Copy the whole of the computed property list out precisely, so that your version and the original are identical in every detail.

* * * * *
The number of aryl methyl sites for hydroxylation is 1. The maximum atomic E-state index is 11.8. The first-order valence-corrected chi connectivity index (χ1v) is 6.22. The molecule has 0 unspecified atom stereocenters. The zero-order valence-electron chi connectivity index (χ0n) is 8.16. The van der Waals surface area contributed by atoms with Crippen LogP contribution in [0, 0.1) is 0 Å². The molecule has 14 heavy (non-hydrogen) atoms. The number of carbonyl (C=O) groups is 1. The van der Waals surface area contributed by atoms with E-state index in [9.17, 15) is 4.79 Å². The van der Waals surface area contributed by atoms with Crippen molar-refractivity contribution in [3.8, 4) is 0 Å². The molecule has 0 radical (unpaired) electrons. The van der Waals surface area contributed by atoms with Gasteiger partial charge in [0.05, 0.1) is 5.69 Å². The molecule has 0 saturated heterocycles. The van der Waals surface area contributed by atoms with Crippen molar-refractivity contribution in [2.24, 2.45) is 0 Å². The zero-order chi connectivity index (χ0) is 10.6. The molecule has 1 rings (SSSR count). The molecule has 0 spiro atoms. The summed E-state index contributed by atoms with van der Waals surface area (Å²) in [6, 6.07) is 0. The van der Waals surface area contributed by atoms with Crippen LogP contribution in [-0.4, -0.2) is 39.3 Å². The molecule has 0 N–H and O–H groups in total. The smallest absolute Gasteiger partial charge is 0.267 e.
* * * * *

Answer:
The number of aryl methyl sites for hydroxylation is 1. The maximum atomic E-state index is 11.8. The first-order valence-corrected chi connectivity index (χ1v) is 6.22. The molecule has 0 unspecified atom stereocenters. The zero-order valence-electron chi connectivity index (χ0n) is 8.16. The van der Waals surface area contributed by atoms with Crippen LogP contribution in [0, 0.1) is 0 Å². The molecule has 14 heavy (non-hydrogen) atoms. The number of carbonyl (C=O) groups is 1. The van der Waals surface area contributed by atoms with E-state index in [9.17, 15) is 4.79 Å². The van der Waals surface area contributed by atoms with Crippen molar-refractivity contribution in [3.8, 4) is 0 Å². The molecule has 0 radical (unpaired) electrons. The van der Waals surface area contributed by atoms with Gasteiger partial charge in [0.05, 0.1) is 5.69 Å². The molecule has 0 saturated heterocycles. The van der Waals surface area contributed by atoms with Crippen molar-refractivity contribution in [2.24, 2.45) is 0 Å². The zero-order chi connectivity index (χ0) is 10.6. The molecule has 1 rings (SSSR count). The molecule has 0 spiro atoms. The summed E-state index contributed by atoms with van der Waals surface area (Å²) in [6, 6.07) is 0. The van der Waals surface area contributed by atoms with Crippen LogP contribution in [-0.4, -0.2) is 39.3 Å². The molecule has 0 N–H and O–H groups in total. The smallest absolute Gasteiger partial charge is 0.267 e.